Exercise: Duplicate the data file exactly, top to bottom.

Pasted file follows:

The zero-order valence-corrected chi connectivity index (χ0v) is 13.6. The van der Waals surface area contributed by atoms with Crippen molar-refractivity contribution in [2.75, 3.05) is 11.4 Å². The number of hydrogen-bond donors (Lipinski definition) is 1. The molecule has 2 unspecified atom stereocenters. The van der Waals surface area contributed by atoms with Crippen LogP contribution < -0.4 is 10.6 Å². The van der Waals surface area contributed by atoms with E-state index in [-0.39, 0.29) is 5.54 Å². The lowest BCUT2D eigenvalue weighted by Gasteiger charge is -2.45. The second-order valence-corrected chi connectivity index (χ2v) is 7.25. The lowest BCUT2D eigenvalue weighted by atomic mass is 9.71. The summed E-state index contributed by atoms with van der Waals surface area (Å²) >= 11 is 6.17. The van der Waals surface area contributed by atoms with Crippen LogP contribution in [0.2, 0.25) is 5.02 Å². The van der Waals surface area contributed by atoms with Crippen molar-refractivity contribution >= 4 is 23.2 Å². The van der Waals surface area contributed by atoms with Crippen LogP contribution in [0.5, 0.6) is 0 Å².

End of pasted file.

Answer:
The zero-order valence-corrected chi connectivity index (χ0v) is 13.6. The van der Waals surface area contributed by atoms with Crippen molar-refractivity contribution in [2.75, 3.05) is 11.4 Å². The number of hydrogen-bond donors (Lipinski definition) is 1. The molecule has 2 unspecified atom stereocenters. The van der Waals surface area contributed by atoms with Crippen LogP contribution < -0.4 is 10.6 Å². The van der Waals surface area contributed by atoms with E-state index in [-0.39, 0.29) is 5.54 Å². The lowest BCUT2D eigenvalue weighted by Gasteiger charge is -2.45. The second-order valence-corrected chi connectivity index (χ2v) is 7.25. The lowest BCUT2D eigenvalue weighted by atomic mass is 9.71. The summed E-state index contributed by atoms with van der Waals surface area (Å²) >= 11 is 6.17. The van der Waals surface area contributed by atoms with Crippen LogP contribution in [0.2, 0.25) is 5.02 Å². The van der Waals surface area contributed by atoms with Crippen molar-refractivity contribution >= 4 is 23.2 Å². The van der Waals surface area contributed by atoms with Crippen LogP contribution in [0.5, 0.6) is 0 Å².